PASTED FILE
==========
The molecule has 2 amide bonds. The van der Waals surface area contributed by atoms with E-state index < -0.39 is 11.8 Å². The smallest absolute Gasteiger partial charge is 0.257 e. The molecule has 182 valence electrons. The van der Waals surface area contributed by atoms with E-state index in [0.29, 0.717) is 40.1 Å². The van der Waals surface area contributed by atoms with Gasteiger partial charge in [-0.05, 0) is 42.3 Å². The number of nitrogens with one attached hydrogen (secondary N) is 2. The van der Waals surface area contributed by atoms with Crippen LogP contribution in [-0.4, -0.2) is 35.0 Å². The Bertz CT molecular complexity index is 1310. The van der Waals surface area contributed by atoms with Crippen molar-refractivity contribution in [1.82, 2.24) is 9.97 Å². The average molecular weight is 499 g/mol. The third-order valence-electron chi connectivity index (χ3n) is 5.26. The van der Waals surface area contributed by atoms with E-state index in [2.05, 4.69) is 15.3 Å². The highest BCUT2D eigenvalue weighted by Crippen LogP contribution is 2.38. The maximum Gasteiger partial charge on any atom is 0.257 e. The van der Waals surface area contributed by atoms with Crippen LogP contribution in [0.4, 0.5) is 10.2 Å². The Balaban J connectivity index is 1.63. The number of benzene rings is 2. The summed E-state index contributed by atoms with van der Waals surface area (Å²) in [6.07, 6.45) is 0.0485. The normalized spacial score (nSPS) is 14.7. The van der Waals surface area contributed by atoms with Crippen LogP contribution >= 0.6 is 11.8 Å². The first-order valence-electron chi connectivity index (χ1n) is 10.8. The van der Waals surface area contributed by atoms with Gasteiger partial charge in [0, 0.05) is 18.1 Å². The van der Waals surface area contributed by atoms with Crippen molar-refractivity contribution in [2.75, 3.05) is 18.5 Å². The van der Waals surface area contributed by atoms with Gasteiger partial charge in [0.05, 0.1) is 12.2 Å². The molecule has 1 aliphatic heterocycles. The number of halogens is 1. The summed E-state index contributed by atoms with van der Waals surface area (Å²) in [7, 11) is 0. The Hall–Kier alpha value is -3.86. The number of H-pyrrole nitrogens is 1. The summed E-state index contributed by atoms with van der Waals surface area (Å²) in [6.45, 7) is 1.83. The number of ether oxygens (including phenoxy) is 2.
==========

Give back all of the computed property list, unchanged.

The molecule has 2 amide bonds. The van der Waals surface area contributed by atoms with E-state index < -0.39 is 11.8 Å². The smallest absolute Gasteiger partial charge is 0.257 e. The molecule has 182 valence electrons. The van der Waals surface area contributed by atoms with E-state index in [0.29, 0.717) is 40.1 Å². The van der Waals surface area contributed by atoms with Gasteiger partial charge in [-0.05, 0) is 42.3 Å². The number of nitrogens with one attached hydrogen (secondary N) is 2. The van der Waals surface area contributed by atoms with Crippen LogP contribution in [-0.4, -0.2) is 35.0 Å². The Bertz CT molecular complexity index is 1310. The van der Waals surface area contributed by atoms with Crippen molar-refractivity contribution in [1.82, 2.24) is 9.97 Å². The average molecular weight is 499 g/mol. The third-order valence-electron chi connectivity index (χ3n) is 5.26. The van der Waals surface area contributed by atoms with E-state index in [2.05, 4.69) is 15.3 Å². The highest BCUT2D eigenvalue weighted by Crippen LogP contribution is 2.38. The maximum Gasteiger partial charge on any atom is 0.257 e. The van der Waals surface area contributed by atoms with Crippen LogP contribution in [0.4, 0.5) is 10.2 Å². The Balaban J connectivity index is 1.63. The number of benzene rings is 2. The summed E-state index contributed by atoms with van der Waals surface area (Å²) in [6.07, 6.45) is 0.0485. The normalized spacial score (nSPS) is 14.7. The van der Waals surface area contributed by atoms with Crippen LogP contribution >= 0.6 is 11.8 Å². The first-order valence-electron chi connectivity index (χ1n) is 10.8. The van der Waals surface area contributed by atoms with Gasteiger partial charge in [0, 0.05) is 18.1 Å². The van der Waals surface area contributed by atoms with Crippen molar-refractivity contribution in [2.75, 3.05) is 18.5 Å². The van der Waals surface area contributed by atoms with Gasteiger partial charge in [0.05, 0.1) is 12.2 Å². The molecule has 1 aliphatic heterocycles. The number of halogens is 1. The summed E-state index contributed by atoms with van der Waals surface area (Å²) in [7, 11) is 0. The Hall–Kier alpha value is -3.86. The number of H-pyrrole nitrogens is 1. The summed E-state index contributed by atoms with van der Waals surface area (Å²) in [6.45, 7) is 1.83. The number of ether oxygens (including phenoxy) is 2.